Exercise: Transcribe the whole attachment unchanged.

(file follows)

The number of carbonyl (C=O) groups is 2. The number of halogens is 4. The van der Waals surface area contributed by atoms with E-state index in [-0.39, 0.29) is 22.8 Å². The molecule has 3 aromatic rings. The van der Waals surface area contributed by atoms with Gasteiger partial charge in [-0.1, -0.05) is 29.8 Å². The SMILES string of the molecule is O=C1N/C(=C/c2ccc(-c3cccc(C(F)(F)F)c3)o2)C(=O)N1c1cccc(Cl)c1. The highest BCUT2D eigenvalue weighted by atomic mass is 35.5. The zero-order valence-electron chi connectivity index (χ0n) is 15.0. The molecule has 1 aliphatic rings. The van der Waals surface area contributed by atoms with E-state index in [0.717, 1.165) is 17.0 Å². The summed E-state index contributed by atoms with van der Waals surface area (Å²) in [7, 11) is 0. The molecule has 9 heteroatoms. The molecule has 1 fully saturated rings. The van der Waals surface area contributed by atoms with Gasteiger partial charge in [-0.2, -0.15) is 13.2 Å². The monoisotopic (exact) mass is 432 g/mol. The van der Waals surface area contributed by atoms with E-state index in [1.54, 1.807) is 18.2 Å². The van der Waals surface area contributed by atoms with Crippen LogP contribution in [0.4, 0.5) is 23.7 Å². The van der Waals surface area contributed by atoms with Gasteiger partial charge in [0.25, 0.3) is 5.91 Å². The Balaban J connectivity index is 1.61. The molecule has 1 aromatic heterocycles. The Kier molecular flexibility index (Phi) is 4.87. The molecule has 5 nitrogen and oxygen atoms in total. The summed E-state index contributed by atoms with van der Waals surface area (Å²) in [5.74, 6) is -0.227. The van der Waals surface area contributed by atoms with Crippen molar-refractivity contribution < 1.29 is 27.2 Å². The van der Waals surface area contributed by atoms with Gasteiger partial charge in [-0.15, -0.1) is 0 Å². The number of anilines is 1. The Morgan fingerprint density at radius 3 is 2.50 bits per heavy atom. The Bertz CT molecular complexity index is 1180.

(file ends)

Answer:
The number of carbonyl (C=O) groups is 2. The number of halogens is 4. The van der Waals surface area contributed by atoms with E-state index in [-0.39, 0.29) is 22.8 Å². The molecule has 3 aromatic rings. The van der Waals surface area contributed by atoms with Gasteiger partial charge in [-0.1, -0.05) is 29.8 Å². The SMILES string of the molecule is O=C1N/C(=C/c2ccc(-c3cccc(C(F)(F)F)c3)o2)C(=O)N1c1cccc(Cl)c1. The highest BCUT2D eigenvalue weighted by atomic mass is 35.5. The zero-order valence-electron chi connectivity index (χ0n) is 15.0. The molecule has 1 aliphatic rings. The van der Waals surface area contributed by atoms with E-state index in [0.717, 1.165) is 17.0 Å². The summed E-state index contributed by atoms with van der Waals surface area (Å²) in [7, 11) is 0. The molecule has 9 heteroatoms. The molecule has 1 fully saturated rings. The van der Waals surface area contributed by atoms with Gasteiger partial charge in [-0.2, -0.15) is 13.2 Å². The monoisotopic (exact) mass is 432 g/mol. The van der Waals surface area contributed by atoms with E-state index in [1.54, 1.807) is 18.2 Å². The van der Waals surface area contributed by atoms with Crippen LogP contribution in [0.4, 0.5) is 23.7 Å². The van der Waals surface area contributed by atoms with Gasteiger partial charge in [0.25, 0.3) is 5.91 Å². The Balaban J connectivity index is 1.61. The molecule has 1 aromatic heterocycles. The Kier molecular flexibility index (Phi) is 4.87. The molecule has 5 nitrogen and oxygen atoms in total. The summed E-state index contributed by atoms with van der Waals surface area (Å²) in [5.74, 6) is -0.227. The van der Waals surface area contributed by atoms with Crippen molar-refractivity contribution < 1.29 is 27.2 Å². The van der Waals surface area contributed by atoms with Gasteiger partial charge in [-0.15, -0.1) is 0 Å². The number of anilines is 1. The Morgan fingerprint density at radius 3 is 2.50 bits per heavy atom. The Bertz CT molecular complexity index is 1180.